After hackers stole $65 million worth of bitcoin, the value of the entire digital currency plunged dramatically and then recovered. The currency sunk in value by 15 percent after the cyber attack but had changed little from its starting point by this morning.
According to Hong Kong-based exchange Bitfinex, it halted all trading on Tuesday including all withdrawals and deposits when it discovered the security breach. The exchange confirmed its continued investigation into the details of the attack and stated that it was cooperating with law enforcement officials. It also acknowledged that some portion of the stolen bitcoins was taken directly from its users.
“Yes, it is a large breach,” confirmed Fred Ehrsam, co-founder of cryptocurrency wallet and trading platform Coinbase. “Bitfinex is a large exchange, so it is a significant short-term event, although Bitcoin has shown its resiliency to these sorts of events in the past.”
In a message to major news sources on Wednesday morning, Bitfinex confirmed that hackers stole 119,756 bitcoin from the trading platform, an amount that comes out to about $65 million. Trading was immediately brought to a halt in all digital currencies including ethereum and losses were limited only to bitcoin. U.S. dollar deposits were not impacted.
“We will look at various options to address customer losses later in the investigation,” wrote Bitfinex in a blog post following the attack. “We ask for the community’s patience as we unravel the causes and consequences of this breach.”
The Hong Kong exchange attacked was the largest for U.S. dollar-denominated transactions over the past month while Chinese exchange OKCoin was the alrgest overall platform for trading in the digital currency.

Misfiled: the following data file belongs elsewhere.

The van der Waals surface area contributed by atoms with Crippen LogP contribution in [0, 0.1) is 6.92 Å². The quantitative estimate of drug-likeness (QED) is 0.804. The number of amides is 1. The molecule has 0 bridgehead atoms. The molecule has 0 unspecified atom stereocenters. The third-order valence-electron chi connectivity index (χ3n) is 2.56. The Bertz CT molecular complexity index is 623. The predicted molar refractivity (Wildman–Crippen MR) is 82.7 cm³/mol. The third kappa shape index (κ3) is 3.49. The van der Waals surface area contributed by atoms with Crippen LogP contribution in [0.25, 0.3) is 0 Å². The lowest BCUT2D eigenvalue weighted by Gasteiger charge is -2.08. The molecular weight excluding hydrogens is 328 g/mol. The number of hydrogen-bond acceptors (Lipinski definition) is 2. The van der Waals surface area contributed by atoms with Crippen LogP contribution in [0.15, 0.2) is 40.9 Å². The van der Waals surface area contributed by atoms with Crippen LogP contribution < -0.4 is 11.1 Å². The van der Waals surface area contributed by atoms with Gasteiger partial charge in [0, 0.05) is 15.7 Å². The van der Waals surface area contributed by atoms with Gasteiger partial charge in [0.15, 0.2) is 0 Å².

The price drop in bitcoin was similar to what occurred after Tokyo-based Mt. Gox was hacked in Februaru 2014 and forced to file for bankruptcy. At the time of the attack, Mt. Gox was the largest bitcoin exchange platform in the world. Bitcoin prices plunged by 30 percent that month, and their eventual recovery constituted one of the nine lives that the controversial online currency seems to have.
Bitfinex recently partnered with Palo Alto-based BitGo, which uses multiple-signature security to store user deposits online, making it possible for faster confirmation and withdrawals on bitcoin exchanges.
“Since we now enforce multi-institutional second factor authentication (Bitfinex will be the first factor and BitGo the second factor), attackers are required to go compromise both institutions before getting funds,” Bitfinex disclosed on its support page after announcing the partnership last year.
“To date, BitGo’s investigation has found no evidence of any compromise of its servers or services,” confirmed company spokesman Joe Volat. “We believe that multi-sign security technology on which BitGo’s systems are based was not affected.”
The company generally supplies security to other bitcoin exchanges, but according to Toronto-based active bitcoin code contributor Peter Todd, “Bitfinex is in lockdown/investigation mode, so we’re not going to know anything for sure for a few days.”
Whether that missing $65 million ever turns up again remains to be seen.